DOES YOUR PAYCHECK STILL MAKE SENSE? (part 2)
Last week we discussed two things you can do to prepare for salary negotiation - being a giver and solving your own problems.
If your paycheck still makes cents and you’d like it to make you dollars - maybe even thousands more dollars - keep reading for the next two steps!
3. SOLVE YOUR BOSS’ PROBLEMS
Solving your boss’ problems is like shifting into the fast lane for more mulah.
Think about it. Who has the power to give you a raise? Likely, it’s your boss. There are probably other stakeholders in this decision too, but your boss is an important one to persuade.
Without him or her you’re stuck in the mud.
What’s the most persuasive way to convince her of this? Solve her problems. Wait, what? Hang in there. I know this may be a bit counterintuitive, but nothing convinces the boss more fully of your value than by helping her out. Do this enough and she’ll want to keep you around and engaged.
Think of your boss as your most important client at the consulting firm of YOU.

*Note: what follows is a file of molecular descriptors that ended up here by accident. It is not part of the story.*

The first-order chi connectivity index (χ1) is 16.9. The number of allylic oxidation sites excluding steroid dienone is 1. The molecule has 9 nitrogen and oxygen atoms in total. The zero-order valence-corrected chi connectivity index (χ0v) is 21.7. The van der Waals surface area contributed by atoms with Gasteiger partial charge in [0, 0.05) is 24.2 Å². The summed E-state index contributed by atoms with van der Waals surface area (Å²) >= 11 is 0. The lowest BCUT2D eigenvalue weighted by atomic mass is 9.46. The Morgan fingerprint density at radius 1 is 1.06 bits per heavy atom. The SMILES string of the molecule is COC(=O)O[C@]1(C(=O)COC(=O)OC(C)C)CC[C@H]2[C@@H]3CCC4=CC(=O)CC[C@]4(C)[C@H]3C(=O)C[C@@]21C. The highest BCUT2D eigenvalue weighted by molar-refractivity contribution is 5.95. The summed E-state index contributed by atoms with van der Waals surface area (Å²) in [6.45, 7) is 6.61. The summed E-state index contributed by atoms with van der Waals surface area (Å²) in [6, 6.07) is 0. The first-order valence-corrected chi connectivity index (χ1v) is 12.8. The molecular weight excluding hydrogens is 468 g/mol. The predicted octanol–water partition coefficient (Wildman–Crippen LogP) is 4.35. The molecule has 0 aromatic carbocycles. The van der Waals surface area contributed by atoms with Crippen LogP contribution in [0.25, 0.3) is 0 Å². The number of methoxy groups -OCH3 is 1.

4. KNOW YOUR BOTTOM-LINE VALUE
Okay. You’re working on giving, you’re solving your own problems, and you’re solving most of your boss’ problems - especially the ones that you are uniquely qualified to solve, what’s next?
The next step is to know your bottom-line value.
In other words, how does the work that you do benefit the company's bottom-line? Specifically, what dollars and cents get created because of your grunt work? The more measurable your value, the better.
For salespeople its revenue.
For operations people it might be ways that you’ve helped cut costs or up-sold clients.
The marketing team might point to how many leads they’ve brought in a certain amount of time or how many of those leads ultimately led to sales.
Every position has some type of bottom-line value company, so figure out yours.
One side-note - if you or your coworkers are questioning your position’s value, you might want to look for another job. Your position may be on the short-list to be cut!
The bottom-line here is to figure out the dollars and cents of your contribution. This will be key to next week's post on “How To Negotiate Your Salary.”